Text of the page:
UVa. study to look into end-of-life decisions for African-Americans
Story by Chris Graham
Cathy Campbell wants to learn more about how African-Americans in rural Virginia facing tough end-of-life decisions go about making those decisions – so she’s been hitting the road a lot lately to ask folks to share their wisdom.
“We are finding with most people that we’ve already interviewed that it’s really a conversation with me – at their home, around the kitchen table or on the porch, really talking with them about their journey. People have really enjoyed the opportunity to be able to contribute to the lives of other people and really feel honored that we’re seeking out their wisdom,” said Campbell, an assistant professor in the University of Virginia School of Nursing, who is leading an ongoing study into end-of-life decisions among rural African-Americans and their families.
“I know from my own clinical practice that African-American families have some unique challenges making decisions for end-of-life care – certainly around the cancer issue. So what I want to do is to talk with families who are going through this decision to find out a couple of things – one, what are some of the challenges that they’re having, and two, what are some of the factors that are leading them to make certain end-of-life decisions?” Campbell said in an interview for this week’s “Augusta Free Press Show.”
“There are a lot of choices – and also it’s a very emotional time,” Campbell said. “Certainly making decisions for yourself, you are not only concerned for yourself, but for your family – and family members are concerned that they are making the right decision. I know for many African-American families, they hold life very sacred, they hold life very precious, and they want to be able to make care decisions that allow them to be able to extend life, to be able to take advantage of the advances in medical care that are available.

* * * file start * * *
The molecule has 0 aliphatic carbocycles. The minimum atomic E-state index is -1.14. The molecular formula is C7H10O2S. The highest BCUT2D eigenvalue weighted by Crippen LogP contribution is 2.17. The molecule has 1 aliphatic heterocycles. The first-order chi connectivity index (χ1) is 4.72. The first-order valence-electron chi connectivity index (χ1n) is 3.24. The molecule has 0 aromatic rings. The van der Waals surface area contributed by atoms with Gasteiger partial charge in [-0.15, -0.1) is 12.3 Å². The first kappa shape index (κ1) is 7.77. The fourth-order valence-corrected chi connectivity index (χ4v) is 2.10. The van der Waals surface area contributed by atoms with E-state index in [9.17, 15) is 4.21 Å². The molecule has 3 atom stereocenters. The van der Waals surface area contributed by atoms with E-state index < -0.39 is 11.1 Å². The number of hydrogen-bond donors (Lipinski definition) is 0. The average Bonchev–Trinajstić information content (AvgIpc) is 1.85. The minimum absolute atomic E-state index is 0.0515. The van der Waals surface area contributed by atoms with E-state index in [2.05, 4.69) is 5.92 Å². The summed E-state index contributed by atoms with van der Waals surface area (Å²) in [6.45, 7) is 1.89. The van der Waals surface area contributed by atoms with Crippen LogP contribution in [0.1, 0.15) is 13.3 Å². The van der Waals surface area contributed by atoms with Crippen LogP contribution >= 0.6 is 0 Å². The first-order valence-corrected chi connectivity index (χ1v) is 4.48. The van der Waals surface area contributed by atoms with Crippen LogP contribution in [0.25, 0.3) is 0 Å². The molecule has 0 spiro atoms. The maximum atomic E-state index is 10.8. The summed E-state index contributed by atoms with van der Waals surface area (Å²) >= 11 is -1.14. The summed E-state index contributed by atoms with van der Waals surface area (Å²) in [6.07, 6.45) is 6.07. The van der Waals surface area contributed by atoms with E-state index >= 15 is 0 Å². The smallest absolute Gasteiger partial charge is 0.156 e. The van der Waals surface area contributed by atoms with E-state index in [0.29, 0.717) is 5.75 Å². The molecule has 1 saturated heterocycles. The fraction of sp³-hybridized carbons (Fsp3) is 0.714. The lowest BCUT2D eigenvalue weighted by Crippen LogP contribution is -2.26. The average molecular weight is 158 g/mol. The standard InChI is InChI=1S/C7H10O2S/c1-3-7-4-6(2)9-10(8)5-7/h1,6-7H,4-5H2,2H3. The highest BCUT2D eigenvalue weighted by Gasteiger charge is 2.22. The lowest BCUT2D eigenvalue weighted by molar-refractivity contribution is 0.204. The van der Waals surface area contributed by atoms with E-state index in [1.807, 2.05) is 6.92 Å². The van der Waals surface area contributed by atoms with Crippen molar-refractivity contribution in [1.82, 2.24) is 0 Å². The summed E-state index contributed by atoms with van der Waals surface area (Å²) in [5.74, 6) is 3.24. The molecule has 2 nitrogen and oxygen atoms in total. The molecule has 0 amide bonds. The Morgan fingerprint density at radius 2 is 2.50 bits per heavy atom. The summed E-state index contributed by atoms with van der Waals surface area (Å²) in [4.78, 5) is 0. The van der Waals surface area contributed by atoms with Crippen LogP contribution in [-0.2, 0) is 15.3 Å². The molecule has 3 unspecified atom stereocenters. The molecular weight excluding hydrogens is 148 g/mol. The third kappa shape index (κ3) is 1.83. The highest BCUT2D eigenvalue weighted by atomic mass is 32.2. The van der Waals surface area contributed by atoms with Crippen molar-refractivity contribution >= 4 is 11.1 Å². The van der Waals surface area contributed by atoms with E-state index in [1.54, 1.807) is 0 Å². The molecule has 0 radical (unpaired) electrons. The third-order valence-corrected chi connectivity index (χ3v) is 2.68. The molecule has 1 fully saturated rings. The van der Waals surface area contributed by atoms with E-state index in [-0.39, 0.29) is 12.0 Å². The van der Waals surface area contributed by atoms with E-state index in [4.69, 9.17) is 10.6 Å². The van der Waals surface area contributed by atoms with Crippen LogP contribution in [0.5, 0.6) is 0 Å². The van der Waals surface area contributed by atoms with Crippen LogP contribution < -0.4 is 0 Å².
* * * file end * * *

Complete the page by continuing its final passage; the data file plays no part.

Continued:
“But on the other hand, there are other families who really may not want such a high-tech death experience – they want to be able to be cared for in their home, they want to stay in their community, they don’t want to go to a major teaching hospital for their care,” Campbell said.
One of the goals for the study, Campbell said, “is to be able to develop some support mechanisms for families – to help them be able to sit down with their doctor or with their nurse to look at some of the pros and the cons of these decisions, give them opportunities to talk about some of the things that they value, and that are important to them. And just to be able to have the family to have a way that they are supported through the decision – if it’s a decision to stay in the hospital, that they feel good about that decision; and if it’s a decision to stay at home, that they know where in the community to find services. And they also feel good about that decision as well.”
If you are an African American man or woman 55 years of age or older who has been diagnosed with cancer as a life limiting illness (Stage 3 or 4), you may be eligible to participate in the study.
For more information, contact Cathy Campbell toll-free at the Rural Health Care Research Center at 1.866.807.2816 or firstname.lastname@example.org or contact Tamara Orr, PhD, RN, at Virginia Commonwealth University at 804.628.4677 or email@example.com.
Participants will be paid $30 to provide as many as two one-hour interviews.
Chris Graham is the executive editor of The Augusta Free Press.
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